“Lock the door, would you?” Smith said.

Lock the door—? Funny thing, I thought we had locked it. Now he wanted the door locked on our way out. Great minds are so capricious!

“I thought we were finished in here,” I said stupidly.

“Not quite.”

I slid the flimsy bolt on the pissoir door while Smith splashed his face with cold water from the basin.

“Nothing’s ever quite finished, that’s the hell of clandestine work such as ours.”

Smith calmly dried his incongruously soft, long hands with a paper towel, affixed a sound suppressor from one trench coat pocket to the muzzle of a .45 caliber pistol drawn from another—the standard-issue Homeland Supreme Authority weapon of choice—and, barely giving her a glance, pumped several rounds into our impromptu date.

“My god Smith what are you doing?”

“What’s it look like, Peter, tying up loose ends!”

There was no time to register shock, or awe. Smith hauled Myra’s body out of the stall and spread it facedown on the grotty floor strewn with sawdust damp with piss, snapping her spine in three places with forceful stomps.

Fortunately, as later examination of her handbag confirmed, Myra’s diet had largely consisted of amphetamine salts, sedatives, and bubble gum. Easiest chippie to dispose of, I’ll say that for her.

“Don’t stand there dithering, Peter, pry the grille off that ventilator shaft.”

Still dazed and confounded, I did as Smith ordered. We then folded Myra’s corporeal form up like a piece of lawn furniture and firmly wedged it into the ventilation shaft. I replaced the grille, my mind entirely empty. Smith had that effect, somehow, of emptying one’s mind with his audacity and what I suppose would be called tenacity of purpose.

The mingy blood spatter and leakage from Myra’s bullet wounds would hardly be noticed by the grossly intoxicated patrons of the Blind Eye. It was the sort of brawling dive where some belligerent oaf or other could be counted on to go all bloody in the shithouse every night of the week.

I assumed, naturally, that Smith had somehow recognized Myra as a ChoFatDong operative, perhaps banging him, and, by extension, me, on orders from Fu Manchu himself. She had pulled the crepe paper over my eyes, but Weymouth Smith’s vast experience in the shadowlands of the Yellow Peril dwarfed my own largely academic training at the State Department.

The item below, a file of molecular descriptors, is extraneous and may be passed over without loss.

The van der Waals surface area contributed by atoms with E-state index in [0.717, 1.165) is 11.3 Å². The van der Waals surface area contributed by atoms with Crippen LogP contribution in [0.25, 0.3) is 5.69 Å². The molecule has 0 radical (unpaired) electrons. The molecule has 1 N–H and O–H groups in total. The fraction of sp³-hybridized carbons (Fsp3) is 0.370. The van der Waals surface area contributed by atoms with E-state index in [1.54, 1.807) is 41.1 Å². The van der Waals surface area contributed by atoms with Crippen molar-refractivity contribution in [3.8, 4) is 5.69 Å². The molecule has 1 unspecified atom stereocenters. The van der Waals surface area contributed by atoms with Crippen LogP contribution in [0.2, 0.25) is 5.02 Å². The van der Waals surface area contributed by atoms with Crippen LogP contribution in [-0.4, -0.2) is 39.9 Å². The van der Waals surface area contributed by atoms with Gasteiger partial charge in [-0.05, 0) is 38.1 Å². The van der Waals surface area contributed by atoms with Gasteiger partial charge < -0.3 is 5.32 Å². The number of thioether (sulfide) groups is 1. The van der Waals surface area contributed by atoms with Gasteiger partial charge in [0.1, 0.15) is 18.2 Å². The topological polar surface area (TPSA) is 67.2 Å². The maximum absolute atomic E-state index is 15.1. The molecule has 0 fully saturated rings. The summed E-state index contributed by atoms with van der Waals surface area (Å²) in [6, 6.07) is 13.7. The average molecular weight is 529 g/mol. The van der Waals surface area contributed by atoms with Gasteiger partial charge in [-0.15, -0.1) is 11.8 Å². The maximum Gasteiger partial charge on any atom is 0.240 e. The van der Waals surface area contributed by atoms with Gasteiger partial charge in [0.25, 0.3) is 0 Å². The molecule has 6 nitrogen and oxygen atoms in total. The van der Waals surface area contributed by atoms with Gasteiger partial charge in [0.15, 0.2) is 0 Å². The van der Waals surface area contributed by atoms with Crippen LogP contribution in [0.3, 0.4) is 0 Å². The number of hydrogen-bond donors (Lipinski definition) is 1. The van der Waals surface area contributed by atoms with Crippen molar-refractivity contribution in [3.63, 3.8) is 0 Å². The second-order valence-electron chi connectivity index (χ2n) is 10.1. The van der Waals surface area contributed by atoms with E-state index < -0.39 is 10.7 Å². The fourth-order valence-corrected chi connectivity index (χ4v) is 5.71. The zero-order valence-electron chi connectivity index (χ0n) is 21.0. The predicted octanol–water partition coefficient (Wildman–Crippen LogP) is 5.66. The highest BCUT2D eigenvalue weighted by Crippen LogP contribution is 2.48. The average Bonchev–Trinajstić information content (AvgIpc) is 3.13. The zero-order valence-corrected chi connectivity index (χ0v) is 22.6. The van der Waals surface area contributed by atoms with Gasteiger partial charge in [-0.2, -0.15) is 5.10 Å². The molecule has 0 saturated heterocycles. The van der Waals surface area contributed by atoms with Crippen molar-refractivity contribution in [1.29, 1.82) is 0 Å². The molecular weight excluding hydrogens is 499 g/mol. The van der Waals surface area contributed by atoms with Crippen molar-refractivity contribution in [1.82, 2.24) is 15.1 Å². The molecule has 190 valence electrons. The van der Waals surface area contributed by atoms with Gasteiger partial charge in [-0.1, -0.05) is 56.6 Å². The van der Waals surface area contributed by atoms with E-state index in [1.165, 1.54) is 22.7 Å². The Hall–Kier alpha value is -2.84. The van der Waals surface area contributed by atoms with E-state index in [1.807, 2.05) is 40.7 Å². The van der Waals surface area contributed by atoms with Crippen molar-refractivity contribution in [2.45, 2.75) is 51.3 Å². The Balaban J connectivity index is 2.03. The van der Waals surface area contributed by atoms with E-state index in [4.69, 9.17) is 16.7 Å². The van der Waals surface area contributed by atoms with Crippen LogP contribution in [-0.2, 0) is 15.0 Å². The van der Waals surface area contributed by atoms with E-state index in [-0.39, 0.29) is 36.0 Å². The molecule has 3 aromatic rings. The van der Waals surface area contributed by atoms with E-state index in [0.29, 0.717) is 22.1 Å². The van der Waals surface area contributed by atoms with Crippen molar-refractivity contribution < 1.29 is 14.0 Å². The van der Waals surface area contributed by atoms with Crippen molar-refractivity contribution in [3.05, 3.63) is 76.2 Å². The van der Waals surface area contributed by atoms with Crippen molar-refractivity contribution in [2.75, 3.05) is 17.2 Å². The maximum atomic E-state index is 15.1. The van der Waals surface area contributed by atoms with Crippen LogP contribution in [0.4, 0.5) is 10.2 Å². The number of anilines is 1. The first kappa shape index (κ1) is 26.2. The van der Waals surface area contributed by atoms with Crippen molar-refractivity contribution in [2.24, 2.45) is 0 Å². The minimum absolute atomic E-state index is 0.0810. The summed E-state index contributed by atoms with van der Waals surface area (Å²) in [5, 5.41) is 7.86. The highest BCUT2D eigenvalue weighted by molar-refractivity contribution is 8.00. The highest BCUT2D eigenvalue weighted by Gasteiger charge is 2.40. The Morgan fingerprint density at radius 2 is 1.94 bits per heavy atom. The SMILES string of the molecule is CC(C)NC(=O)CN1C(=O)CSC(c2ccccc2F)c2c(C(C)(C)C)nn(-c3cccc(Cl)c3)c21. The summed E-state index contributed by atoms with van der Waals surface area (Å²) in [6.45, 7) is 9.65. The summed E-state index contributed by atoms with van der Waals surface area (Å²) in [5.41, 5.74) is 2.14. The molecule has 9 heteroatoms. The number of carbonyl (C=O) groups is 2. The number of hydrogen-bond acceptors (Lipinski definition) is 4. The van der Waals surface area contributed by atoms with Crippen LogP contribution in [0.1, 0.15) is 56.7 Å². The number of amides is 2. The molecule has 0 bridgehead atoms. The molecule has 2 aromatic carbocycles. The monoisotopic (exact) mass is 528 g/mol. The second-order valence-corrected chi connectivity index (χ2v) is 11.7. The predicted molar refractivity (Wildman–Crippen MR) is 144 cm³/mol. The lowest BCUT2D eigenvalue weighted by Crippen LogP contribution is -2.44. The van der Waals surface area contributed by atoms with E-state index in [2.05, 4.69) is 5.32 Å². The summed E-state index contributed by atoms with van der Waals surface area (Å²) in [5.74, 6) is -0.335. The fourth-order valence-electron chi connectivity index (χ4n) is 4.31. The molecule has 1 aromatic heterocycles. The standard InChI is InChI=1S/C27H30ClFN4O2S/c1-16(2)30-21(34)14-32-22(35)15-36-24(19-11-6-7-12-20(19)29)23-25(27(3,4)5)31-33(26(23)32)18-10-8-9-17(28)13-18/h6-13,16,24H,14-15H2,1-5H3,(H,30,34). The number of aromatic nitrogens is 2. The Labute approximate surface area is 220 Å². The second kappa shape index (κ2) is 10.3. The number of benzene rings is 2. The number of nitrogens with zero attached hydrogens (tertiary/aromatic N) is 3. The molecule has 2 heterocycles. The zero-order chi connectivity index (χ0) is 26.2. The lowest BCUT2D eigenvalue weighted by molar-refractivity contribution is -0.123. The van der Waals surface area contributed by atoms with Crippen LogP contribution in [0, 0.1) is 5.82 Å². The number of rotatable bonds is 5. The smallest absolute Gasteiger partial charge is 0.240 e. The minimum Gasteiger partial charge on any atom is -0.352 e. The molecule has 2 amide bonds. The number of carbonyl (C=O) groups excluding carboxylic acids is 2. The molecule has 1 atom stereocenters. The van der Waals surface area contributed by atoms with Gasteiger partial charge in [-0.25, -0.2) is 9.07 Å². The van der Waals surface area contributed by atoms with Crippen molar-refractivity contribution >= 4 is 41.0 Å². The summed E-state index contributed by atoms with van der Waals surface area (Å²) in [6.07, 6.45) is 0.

Smith confirmed my surmise as he rifled Myra’s purse on the walk to the marina.

“See? I knew it from the first. A fake ID,” he declared triumphantly, scrutinizing what may or may not have been a counterfeit driving license and pocketing some loose bills before flinging the ID and handbag into the oily, pylon-lapping depths beneath the gangplank. “Myra Hindley—rather an odious choice of nom de guerre if you ask me.”

We passed the night aboard the Far Frummit, a modest twenty-foot sailing vessel provided by the Company—CIA insisted on having its hand in everything except Myra’s twat, evidently. With the aid of one of Smith’s trademark gadgets, we swept the entire craft for listening devices before uttering more than idiotic drivel, then traded yarns about previous adventures in muff-swiving, sucking in Smith’s powerful ganja, and drinking 32 oz. cans of Heineken. This, too, was idiotic drivel, but one hates being Bugged, even—especially—when uttering a lot of drivel.

Plausible Deniability would certainly be our friend, I supposed, if Myra’s body were discovered, and she turned out to be an agent from our side—what we in the business call “a friendly.”

Next day, on a morning of wisp-clouded azure skies and waves no higher than meringue on a key lime pie, we hoisted anchor and set out upon the Hudson. As already noted, by midday we tired of playing at sailors and tacked over to the diesel fueling jetty, filled the engine from a scaling red pump on which some delinquent had spray-painted I FUCKED MYRA FIRST, beneath which another escapee from juvie had scrawled, I FUCKED HER FACE AND HER ASS.

“These up-country bumpkins never can find the uniquely female parts,” Smith observed, shaking his head with avuncular amusement.

“They’re so used to doing each other, when a woman comes into the picture they think her clitoris is in her belly-button.”

I thought of poor Myra, compressed like a chaise longue in the ventilation shaft.

“I wouldn’t count her out,” said Smith, reading my mind rather disconcertingly.

“She’s dead, ain’t she,” I said.

“Unfortunately or not, Peter, we’re in one business where that doesn’t matter at all.”

We then headed north for the Isthmus of Cairo for some fly-fishing and further ingestion of ganja weed.
“Funny thing,” Smith observed, igniting his fifth spliff of dope, “the locals pronounce it Cay-Ro, rather than Cai-Ro.”

“Yes, I know, it’s a kind of syrup they make around here, and then there’s Ay-Thens, rather than Ah-thens, a little to the north.”

“Funny lot, you Yanks.”

“Well, Smith, that depends on your sense of humor.”